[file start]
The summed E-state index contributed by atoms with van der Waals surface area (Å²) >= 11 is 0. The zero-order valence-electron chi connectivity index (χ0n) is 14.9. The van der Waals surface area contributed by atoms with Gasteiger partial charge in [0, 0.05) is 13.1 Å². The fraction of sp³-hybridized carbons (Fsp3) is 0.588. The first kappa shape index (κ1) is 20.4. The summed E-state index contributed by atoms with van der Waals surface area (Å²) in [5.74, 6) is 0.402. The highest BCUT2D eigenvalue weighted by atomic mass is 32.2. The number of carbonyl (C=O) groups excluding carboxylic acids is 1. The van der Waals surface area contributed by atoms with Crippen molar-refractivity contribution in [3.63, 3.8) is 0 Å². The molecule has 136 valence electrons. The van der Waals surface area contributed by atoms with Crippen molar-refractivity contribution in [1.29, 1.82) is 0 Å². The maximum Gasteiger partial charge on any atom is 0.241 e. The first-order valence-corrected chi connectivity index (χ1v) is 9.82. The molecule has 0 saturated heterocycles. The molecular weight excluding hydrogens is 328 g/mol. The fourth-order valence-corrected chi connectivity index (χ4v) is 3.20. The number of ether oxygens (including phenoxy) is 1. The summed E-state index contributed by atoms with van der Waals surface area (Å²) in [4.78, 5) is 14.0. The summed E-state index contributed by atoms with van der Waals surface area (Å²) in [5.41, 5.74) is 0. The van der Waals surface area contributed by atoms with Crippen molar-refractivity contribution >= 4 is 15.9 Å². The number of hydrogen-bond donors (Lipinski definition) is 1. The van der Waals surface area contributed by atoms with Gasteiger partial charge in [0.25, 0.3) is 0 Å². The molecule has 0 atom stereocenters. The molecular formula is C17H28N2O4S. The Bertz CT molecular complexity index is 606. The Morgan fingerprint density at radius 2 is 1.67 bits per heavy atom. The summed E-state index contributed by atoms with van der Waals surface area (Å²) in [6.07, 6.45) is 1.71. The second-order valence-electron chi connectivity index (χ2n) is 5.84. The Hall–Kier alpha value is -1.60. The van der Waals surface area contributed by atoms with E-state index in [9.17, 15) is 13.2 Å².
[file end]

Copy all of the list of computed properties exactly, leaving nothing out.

The summed E-state index contributed by atoms with van der Waals surface area (Å²) >= 11 is 0. The zero-order valence-electron chi connectivity index (χ0n) is 14.9. The van der Waals surface area contributed by atoms with Gasteiger partial charge in [0, 0.05) is 13.1 Å². The fraction of sp³-hybridized carbons (Fsp3) is 0.588. The first kappa shape index (κ1) is 20.4. The summed E-state index contributed by atoms with van der Waals surface area (Å²) in [5.74, 6) is 0.402. The highest BCUT2D eigenvalue weighted by atomic mass is 32.2. The number of carbonyl (C=O) groups excluding carboxylic acids is 1. The van der Waals surface area contributed by atoms with Crippen molar-refractivity contribution in [3.63, 3.8) is 0 Å². The molecule has 136 valence electrons. The van der Waals surface area contributed by atoms with Crippen molar-refractivity contribution in [1.29, 1.82) is 0 Å². The maximum Gasteiger partial charge on any atom is 0.241 e. The first-order valence-corrected chi connectivity index (χ1v) is 9.82. The molecule has 0 saturated heterocycles. The molecular weight excluding hydrogens is 328 g/mol. The fourth-order valence-corrected chi connectivity index (χ4v) is 3.20. The number of ether oxygens (including phenoxy) is 1. The summed E-state index contributed by atoms with van der Waals surface area (Å²) in [4.78, 5) is 14.0. The summed E-state index contributed by atoms with van der Waals surface area (Å²) in [5.41, 5.74) is 0. The van der Waals surface area contributed by atoms with Crippen molar-refractivity contribution >= 4 is 15.9 Å². The number of hydrogen-bond donors (Lipinski definition) is 1. The van der Waals surface area contributed by atoms with Gasteiger partial charge in [0.25, 0.3) is 0 Å². The molecule has 0 atom stereocenters. The molecular formula is C17H28N2O4S. The Bertz CT molecular complexity index is 606. The Morgan fingerprint density at radius 2 is 1.67 bits per heavy atom. The summed E-state index contributed by atoms with van der Waals surface area (Å²) in [6.07, 6.45) is 1.71. The second-order valence-electron chi connectivity index (χ2n) is 5.84. The Hall–Kier alpha value is -1.60. The van der Waals surface area contributed by atoms with E-state index in [9.17, 15) is 13.2 Å².